FYI: 10 State Constitutional Amendments on This Year's Ballot

Date: October 14, 2022

Issues range from broadband expansion to property taxes

There are 10 proposed state constitutional amendments on this year’s ballot. NFIB hasn’t taken a position on any of the proposed amendments.

The secretary of state’s office has posted a statement on all 10 proposed amendments that includes the language that will appear on the ballot as well as information about each amendment’s sponsors, “a plain language summary,” and what, if anything, the amendment will cost to enact.

Proposed amendments that may be of interest to small business owners:

Amendment 2

How it appears on the ballot: “Proposing an amendment to the Constitution of Alabama of 1901, to authorize the state, a county, or a municipality to grant federal award funds or any other source of funding designated for broadband infrastructure by state law to public or private entities for providing or expanding broadband infrastructure.”

Plain language summary: “This amendment will make clear that the state, a county, or a city/town may grant federal funds or other state funding to any public or private organization to expand access to high-speed Internet (broadband). If the majority of the voters vote ‘yes’ on Amendment 2, it will be clear that the state, a county, or a city/town will be allowed to grant federal funds or other state funding to any public or private organization to expand access to high-speed Internet (broadband). If the majority of the voters vote ‘no’ on Amendment 2, the state, a county, or a city/town may not be allowed to grant federal funds or other state funding to any public or private organization to expand access to high-speed Internet (broadband). There are no costs to Amendment 2.”

Amendment 6

How it appears on the ballot: “Proposing an amendment to the Constitution of Alabama of 1901, as amended, each municipality authorized under Amendment No. 8 to the Constitution of Alabama of 1901, now appearing Section 216.01 of the Recompiled Constitution of Alabama of 1901, as amended, to levy and collect the ad valorem tax pursuant to Amendment No. 8 for the purpose of paying bonds and the interest thereon, and may also levy and collect such ad valorem tax and utilize such funds for capital improvements on a pay-as-you-go basis at a rate not exceeding the rate then lawfully permitted for the municipality to directly pay the costs of public capital improvements, as well as to pay the principal and interest on bonds, warrants, or other securities issued to finance or refinance the costs of the improvements; and to ratify, validate, and confirm the levy and collection of such tax levied and collected for any of these purposes prior to the ratification of this amendment.”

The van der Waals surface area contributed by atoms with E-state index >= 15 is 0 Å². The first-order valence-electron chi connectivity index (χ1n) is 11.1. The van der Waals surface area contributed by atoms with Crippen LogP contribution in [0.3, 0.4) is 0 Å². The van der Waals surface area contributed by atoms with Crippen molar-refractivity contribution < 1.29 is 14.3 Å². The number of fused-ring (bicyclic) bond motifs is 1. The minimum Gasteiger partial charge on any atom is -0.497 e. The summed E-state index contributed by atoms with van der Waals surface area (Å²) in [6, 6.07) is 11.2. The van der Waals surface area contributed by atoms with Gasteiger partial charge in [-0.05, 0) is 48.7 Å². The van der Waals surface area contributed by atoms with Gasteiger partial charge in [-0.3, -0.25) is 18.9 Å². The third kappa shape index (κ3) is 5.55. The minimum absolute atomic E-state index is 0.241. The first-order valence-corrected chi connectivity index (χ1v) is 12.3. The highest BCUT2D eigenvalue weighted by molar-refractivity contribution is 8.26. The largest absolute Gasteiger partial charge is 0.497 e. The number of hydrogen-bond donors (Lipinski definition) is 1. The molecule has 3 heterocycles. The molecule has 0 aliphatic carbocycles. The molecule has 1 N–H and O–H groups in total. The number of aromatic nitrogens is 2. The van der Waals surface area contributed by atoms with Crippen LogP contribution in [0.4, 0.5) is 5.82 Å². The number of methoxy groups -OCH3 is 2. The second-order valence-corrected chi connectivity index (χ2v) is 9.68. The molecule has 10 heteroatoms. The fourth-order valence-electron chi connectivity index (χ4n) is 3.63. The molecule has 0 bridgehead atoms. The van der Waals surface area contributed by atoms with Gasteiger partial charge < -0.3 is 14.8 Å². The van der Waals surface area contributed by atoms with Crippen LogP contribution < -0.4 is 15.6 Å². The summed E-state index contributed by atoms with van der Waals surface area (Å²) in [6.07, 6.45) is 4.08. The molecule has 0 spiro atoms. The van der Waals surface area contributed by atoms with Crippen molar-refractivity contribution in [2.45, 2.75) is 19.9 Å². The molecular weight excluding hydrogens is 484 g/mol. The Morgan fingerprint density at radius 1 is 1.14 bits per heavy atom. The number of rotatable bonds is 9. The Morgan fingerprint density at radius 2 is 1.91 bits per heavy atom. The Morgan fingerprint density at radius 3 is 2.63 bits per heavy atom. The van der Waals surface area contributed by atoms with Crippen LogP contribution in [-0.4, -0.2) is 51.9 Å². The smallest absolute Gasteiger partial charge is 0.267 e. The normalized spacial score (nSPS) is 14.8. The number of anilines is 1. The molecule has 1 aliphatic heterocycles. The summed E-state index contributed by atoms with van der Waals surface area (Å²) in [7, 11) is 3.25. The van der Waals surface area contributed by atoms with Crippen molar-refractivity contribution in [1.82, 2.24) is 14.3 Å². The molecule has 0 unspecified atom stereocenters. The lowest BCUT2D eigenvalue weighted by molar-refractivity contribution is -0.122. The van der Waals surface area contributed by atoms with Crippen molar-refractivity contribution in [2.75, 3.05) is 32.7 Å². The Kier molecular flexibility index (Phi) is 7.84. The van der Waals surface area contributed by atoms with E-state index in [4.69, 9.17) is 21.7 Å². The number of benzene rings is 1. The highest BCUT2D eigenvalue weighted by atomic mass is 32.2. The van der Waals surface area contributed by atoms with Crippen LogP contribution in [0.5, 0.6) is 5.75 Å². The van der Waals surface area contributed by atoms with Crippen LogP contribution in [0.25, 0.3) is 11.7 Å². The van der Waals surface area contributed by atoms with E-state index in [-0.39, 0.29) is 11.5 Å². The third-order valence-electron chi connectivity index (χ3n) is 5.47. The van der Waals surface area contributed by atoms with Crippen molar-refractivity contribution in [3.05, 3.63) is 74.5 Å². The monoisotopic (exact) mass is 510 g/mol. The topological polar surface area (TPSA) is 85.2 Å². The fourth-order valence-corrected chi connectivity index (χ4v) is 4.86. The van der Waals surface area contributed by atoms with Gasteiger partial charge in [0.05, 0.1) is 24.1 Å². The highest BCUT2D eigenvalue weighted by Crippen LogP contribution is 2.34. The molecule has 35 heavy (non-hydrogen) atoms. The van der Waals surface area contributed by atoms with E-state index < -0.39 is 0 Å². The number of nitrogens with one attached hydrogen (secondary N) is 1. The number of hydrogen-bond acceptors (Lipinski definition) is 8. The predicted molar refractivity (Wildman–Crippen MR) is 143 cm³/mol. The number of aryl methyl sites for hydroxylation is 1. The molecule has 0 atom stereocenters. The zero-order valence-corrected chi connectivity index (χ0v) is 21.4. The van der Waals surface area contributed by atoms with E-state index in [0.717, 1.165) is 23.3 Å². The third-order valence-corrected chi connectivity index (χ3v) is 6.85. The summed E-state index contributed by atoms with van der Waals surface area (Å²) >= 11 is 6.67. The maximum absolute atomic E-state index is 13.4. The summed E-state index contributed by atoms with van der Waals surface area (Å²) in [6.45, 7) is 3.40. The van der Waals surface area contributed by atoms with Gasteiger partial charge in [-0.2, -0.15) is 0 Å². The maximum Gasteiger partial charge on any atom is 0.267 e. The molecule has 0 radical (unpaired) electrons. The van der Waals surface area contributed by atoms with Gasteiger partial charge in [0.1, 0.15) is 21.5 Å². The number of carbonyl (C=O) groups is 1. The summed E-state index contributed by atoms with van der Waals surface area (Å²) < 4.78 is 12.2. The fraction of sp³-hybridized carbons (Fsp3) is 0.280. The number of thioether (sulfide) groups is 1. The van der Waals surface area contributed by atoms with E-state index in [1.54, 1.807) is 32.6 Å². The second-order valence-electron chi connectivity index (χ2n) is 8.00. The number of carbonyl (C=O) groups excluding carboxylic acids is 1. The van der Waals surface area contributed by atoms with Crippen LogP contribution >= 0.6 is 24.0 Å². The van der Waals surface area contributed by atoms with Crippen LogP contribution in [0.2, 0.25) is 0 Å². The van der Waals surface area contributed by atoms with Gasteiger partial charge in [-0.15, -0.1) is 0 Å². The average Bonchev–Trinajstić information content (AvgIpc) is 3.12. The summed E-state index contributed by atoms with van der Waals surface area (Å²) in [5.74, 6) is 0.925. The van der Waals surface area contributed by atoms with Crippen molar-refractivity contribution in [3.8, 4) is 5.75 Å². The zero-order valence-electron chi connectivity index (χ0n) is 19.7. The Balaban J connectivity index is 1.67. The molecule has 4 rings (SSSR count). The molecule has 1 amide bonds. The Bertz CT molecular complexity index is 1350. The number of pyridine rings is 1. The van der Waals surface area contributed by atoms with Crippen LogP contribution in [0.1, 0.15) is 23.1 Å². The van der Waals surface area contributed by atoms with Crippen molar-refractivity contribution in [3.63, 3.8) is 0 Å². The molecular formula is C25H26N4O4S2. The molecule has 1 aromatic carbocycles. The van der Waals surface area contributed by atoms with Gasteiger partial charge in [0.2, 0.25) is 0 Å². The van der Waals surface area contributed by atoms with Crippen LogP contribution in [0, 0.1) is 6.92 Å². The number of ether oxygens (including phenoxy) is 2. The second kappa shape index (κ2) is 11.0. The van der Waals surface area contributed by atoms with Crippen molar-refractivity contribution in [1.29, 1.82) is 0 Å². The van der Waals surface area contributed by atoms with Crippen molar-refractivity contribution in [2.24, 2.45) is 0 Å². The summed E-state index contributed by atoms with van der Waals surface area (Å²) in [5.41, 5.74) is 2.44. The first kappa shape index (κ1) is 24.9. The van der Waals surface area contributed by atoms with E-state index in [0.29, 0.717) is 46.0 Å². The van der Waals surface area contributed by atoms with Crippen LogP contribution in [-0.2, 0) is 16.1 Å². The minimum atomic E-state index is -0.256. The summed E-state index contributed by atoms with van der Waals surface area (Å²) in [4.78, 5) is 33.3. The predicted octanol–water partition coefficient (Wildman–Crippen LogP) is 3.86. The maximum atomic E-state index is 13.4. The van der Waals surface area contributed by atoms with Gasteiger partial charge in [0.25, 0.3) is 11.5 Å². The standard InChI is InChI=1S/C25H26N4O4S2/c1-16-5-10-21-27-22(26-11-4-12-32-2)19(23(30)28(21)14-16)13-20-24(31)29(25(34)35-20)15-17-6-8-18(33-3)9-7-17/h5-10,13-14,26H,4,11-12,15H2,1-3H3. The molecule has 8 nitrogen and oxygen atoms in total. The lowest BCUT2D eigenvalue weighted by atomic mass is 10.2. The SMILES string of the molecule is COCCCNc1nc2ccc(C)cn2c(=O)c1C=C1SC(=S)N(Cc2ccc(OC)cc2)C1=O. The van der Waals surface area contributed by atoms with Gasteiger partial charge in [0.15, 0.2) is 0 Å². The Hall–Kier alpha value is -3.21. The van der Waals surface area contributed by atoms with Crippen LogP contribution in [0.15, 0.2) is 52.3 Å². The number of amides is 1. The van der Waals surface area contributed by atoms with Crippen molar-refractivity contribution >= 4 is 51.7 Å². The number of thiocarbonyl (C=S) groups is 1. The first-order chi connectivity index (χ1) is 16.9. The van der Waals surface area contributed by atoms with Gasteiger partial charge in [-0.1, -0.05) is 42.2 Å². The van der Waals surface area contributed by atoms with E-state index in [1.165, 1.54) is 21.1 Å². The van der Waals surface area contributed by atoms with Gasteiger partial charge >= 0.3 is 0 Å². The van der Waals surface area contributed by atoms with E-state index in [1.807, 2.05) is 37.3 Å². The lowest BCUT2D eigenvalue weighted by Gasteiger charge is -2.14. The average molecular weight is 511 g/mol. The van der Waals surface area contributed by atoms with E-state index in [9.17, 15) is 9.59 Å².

Plain language summary: “This amendment provides that cities/towns already allowed to collect a special property tax may use those tax dollars to directly “pay-as-you-go” for construction projects instead of going into debt. If the majority of the voters vote ‘yes’ on Amendment 6, ‘pay-as-you-go’ will be allowed. If the majority of the voters vote ‘no’ on Amendment 6, ‘pay-as-you-go’ will not be allowed. There are no costs to Amendment 6.”

Amendment 7

How it appears on the ballot: “Proposing an amendment to revise Amendment 772 to the Constitution of Alabama of 1901, as amended, to specify that all counties and municipalities may exercise the authority and powers granted by Amendment 772 to provide for economic and industrial development; to permit notice for Amendment 772 projects to be published in any newspaper in circulation in the county or municipality; and to ratify all actions and agreements of any county or municipality done under Amendment 772 unless subject to pending judicial proceedings on the date of adoption of this amendment.”

Plain language summary: “Currently, the Alabama Constitution provides that some counties and cities/towns may use public funds to sell public property, lend their credit, or become indebted for economic development purposes. Amendment 7 will give all counties and cities/towns those same powers. Currently, the governing body is required to give notice of its proposed action in the newspaper having the largest circulation in the county or city/town. Amendment 7 will allow the public notice to be given in any newspaper in circulation in the county or city/town. If the majority of the voters vote ‘yes’ on Amendment 7, the Alabama Constitution will be changed. If the majority of the voters vote ‘no’ on Amendment 7, the Alabama Constitution will not be changed. There are no costs to Amendment 7.”

Click here to read the secretary of state’s statement on all 10 proposed amendments.

 

 

 

Related Content: Small Business News | Alabama

Subscribe For Free News And Tips

Enter your email to get FREE small business insights. Learn more

Get to know NFIB

NFIB is a member-driven organization advocating on behalf of small and independent businesses nationwide.

Learn More

Or call us today
1-800-634-2669

© 2001 - 2022 National Federation of Independent Business. All Rights Reserved. Terms and Conditions | Privacy